Could I be a restaurant reviewer?
By late yesterday afternoon, after a day out (admittedly being pampered and then a long lunch with a friend) and perhaps more importantly after a restless night the night before that saw me spending several bleary-eyed hours in front of the computer in the wee small hours, I was feeling exhausted. So by 7 pm the last thing I felt like doing was going out. But my husband had booked a restaurant I had wanted to try for ages, and it was a special occasion, so I spruced myself up and prepared for the evening. Just minutes after the taxi dropped us in Marjoribanks (pronounced Marjh-banks) St, the champagne was being poured. I could smell it – the promise of another, more sophisticated, more exciting, and perhaps most importantly, more energetic world. We examined the colour (it was a rosé), and the size of the bubbles (c’est très important), and then, ahhh bliss, we sipped. Immediately I felt restored and ready for the evening, and for the gourmet treats about to be received. And what treats there were.
The restaurant has an excellent reputation. A tiny two-storey building, with quaint wooden window frames looking out onto a busy street, it has been the home of one of the country’s top restaurants before. But since the sad end of the Roxborough Bistro (sad for the patrons, not for the owners), we had not returned. How foolish we were to delay.
The maitre d’ recently won restaurant personality of the year, and we could see why. Equally, all his waiters were charming, quirky, individual, and utterly professional. We jumped at the suggestion that we leave the wine matching to them. After all, it was going to be impossible to choose a bottle when our entrees* were delicate scallops (me) and cured chorizo and salamis (him), and our main courses duck and chicken. And neither of us felt like making a decision. When my husband expressed surprise at the wine waiter’s suggestion of a glass of sherry with his appetiser of Spanish tapas, the waiter laughed, nodded, and said “when I started working here, I thought only my nana still drank sherry!” And he proceeded to pour an amontillado sherry that went perfectly with the tapas platter of chorizo, fennel salami, boquerones (fresh filleted anchovies in garlic, lemon and olive oil), olives, and shot glass of white almond soup. Considerately, they provided two shot glasses of soup – knowing that I would want to try it too. My favourite chardonnay producer, Man O’ War, provided the crisp, fresh pinot gris that went perfectly with my Whangamata scallops in a cauliflower purée. Then more delights – sage chicken wrapped in prosciutto (him) and a glass of tempranillo (his favourite after drinking it all around Spain a few years ago), and for me a buckwheat galette of slow cooked duck with grilled asparagus, a beetroot relish, and a glass of Bordeaux. The roast potatoes my husband insisted on ordering were so crispy and rich, they must have been cooked in duck fat. We didn’t ask, though, because the guilt of knowing about all that fat would have been overwhelming.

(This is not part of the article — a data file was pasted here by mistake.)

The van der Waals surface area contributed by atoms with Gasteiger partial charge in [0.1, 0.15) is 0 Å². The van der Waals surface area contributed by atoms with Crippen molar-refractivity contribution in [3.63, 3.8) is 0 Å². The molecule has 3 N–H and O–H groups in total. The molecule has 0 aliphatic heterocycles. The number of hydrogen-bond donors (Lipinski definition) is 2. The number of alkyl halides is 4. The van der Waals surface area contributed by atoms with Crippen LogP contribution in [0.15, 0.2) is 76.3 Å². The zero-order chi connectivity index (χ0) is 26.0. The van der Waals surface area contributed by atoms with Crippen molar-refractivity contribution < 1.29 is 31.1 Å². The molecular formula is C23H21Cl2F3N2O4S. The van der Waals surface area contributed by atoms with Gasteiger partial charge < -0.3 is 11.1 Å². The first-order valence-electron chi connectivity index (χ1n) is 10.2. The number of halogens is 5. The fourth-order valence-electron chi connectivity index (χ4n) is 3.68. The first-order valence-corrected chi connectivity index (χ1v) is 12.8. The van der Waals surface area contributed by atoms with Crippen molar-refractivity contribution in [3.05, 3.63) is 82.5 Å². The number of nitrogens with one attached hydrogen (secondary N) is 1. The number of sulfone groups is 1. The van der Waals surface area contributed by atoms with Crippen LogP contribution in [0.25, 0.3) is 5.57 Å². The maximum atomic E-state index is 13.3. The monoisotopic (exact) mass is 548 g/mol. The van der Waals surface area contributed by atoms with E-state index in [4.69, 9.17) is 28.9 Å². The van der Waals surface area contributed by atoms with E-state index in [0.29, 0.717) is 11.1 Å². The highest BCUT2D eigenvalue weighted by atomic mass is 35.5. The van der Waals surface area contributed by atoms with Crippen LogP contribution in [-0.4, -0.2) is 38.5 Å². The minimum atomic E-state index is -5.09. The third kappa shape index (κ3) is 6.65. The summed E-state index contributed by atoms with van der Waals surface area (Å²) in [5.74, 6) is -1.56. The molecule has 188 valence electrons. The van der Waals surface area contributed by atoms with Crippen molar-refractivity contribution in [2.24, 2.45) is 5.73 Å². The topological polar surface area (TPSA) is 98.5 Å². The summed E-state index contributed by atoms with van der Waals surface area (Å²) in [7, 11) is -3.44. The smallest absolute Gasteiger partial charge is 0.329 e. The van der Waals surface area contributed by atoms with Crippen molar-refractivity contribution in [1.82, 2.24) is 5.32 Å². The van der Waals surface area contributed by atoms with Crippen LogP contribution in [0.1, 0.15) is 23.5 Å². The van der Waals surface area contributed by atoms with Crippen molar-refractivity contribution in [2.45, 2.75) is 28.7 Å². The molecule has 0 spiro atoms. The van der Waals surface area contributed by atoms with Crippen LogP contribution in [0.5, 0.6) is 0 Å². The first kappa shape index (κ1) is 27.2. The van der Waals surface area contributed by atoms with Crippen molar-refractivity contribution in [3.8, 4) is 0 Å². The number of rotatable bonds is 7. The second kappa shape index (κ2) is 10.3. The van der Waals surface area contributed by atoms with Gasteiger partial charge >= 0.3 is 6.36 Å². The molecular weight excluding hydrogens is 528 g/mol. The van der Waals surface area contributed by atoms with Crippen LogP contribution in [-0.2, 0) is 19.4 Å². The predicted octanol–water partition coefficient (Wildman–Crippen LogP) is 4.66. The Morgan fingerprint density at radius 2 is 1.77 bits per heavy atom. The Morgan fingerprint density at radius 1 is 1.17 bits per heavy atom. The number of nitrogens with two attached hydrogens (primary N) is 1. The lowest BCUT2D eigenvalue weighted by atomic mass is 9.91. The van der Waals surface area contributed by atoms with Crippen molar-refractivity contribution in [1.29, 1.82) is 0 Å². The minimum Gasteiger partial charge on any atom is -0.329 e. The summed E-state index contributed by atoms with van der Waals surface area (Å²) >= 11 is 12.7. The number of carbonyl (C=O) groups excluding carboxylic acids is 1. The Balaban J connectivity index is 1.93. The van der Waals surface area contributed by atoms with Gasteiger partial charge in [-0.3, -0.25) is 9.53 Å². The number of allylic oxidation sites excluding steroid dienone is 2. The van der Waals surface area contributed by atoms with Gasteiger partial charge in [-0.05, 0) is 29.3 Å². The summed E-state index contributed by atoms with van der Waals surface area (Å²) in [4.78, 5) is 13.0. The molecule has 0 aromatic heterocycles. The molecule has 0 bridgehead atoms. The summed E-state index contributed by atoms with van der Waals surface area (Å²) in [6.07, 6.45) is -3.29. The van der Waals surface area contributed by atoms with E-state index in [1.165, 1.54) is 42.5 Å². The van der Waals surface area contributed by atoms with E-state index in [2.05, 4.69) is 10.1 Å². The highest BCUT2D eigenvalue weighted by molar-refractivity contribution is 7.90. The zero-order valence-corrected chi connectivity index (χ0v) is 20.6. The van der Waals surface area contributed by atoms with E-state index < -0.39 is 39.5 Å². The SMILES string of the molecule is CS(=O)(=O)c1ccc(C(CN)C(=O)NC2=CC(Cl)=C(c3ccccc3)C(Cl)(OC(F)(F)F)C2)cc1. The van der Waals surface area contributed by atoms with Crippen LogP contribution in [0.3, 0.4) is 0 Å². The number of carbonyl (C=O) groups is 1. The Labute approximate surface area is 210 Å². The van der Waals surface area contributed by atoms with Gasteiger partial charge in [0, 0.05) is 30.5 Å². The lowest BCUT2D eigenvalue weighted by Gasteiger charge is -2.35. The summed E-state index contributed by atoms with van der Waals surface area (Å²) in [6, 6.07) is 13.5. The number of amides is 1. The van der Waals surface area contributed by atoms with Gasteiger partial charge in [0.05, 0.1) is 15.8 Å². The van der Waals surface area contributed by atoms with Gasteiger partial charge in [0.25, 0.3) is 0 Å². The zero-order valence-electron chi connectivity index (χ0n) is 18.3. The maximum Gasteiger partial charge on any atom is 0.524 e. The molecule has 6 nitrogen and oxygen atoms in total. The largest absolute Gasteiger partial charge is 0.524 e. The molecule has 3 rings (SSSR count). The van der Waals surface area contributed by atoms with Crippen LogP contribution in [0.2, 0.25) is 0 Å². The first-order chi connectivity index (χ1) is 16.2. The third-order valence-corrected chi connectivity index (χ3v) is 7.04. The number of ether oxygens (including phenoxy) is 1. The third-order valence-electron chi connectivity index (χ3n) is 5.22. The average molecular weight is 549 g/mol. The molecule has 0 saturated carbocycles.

By then we were feeling rather full but, let’s face it, on a special occasion desserts are compulsory. Besides, I can usually manage to squeeze in a dessert, a little taste of something sweet to end a delicious meal. A cheese board would have been my undoing, but the small chocolate and hazelnut cannoli with ricotta sorbet and Marsala soaked figs was perfect. So was the raisiny, unctuous sticky red wine served with it. That first taste of the rich creamy chocolate saw my appetite return with a vengeance. Each mouthful was a delight, to be savoured, slowly, wishing that the taste and texture of the chocolate cream spreading over my tongue, the crunch of the cannoli, the richness of the fig, and the cold, tart, ricotta sorbet would never end. At the same time my husband drooled over his trio of chocolate truffles, and we each proclaimed ourselves the winners of the who-orders-best competition.
It took a long time for us to get to Ambeli, but it will not take us nearly so long to return. We just have to lose the weight and pay off the credit card.
* Note for Americans: Entrees are precisely that – the entry point or starter to the meal, not the main course.